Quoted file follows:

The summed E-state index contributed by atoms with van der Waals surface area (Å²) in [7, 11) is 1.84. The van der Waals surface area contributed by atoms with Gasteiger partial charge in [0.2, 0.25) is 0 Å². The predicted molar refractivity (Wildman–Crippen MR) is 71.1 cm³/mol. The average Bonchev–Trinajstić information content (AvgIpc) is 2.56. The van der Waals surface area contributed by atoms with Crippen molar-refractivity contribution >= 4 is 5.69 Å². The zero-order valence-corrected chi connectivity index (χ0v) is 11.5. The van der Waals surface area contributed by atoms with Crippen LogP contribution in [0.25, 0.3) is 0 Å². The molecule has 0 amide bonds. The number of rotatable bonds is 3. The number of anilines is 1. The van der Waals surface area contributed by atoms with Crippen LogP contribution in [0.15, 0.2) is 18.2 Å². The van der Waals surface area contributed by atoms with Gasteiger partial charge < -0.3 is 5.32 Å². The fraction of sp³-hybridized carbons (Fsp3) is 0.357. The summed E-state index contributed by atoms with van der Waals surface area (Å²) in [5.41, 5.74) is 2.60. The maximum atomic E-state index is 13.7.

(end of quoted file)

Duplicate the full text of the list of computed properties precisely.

The summed E-state index contributed by atoms with van der Waals surface area (Å²) in [7, 11) is 1.84. The van der Waals surface area contributed by atoms with Gasteiger partial charge in [0.2, 0.25) is 0 Å². The predicted molar refractivity (Wildman–Crippen MR) is 71.1 cm³/mol. The average Bonchev–Trinajstić information content (AvgIpc) is 2.56. The van der Waals surface area contributed by atoms with Crippen molar-refractivity contribution >= 4 is 5.69 Å². The zero-order valence-corrected chi connectivity index (χ0v) is 11.5. The van der Waals surface area contributed by atoms with Crippen LogP contribution in [0.25, 0.3) is 0 Å². The molecule has 0 amide bonds. The number of rotatable bonds is 3. The number of anilines is 1. The van der Waals surface area contributed by atoms with Crippen LogP contribution in [0.15, 0.2) is 18.2 Å². The van der Waals surface area contributed by atoms with Gasteiger partial charge < -0.3 is 5.32 Å². The fraction of sp³-hybridized carbons (Fsp3) is 0.357. The summed E-state index contributed by atoms with van der Waals surface area (Å²) in [5.41, 5.74) is 2.60. The maximum atomic E-state index is 13.7.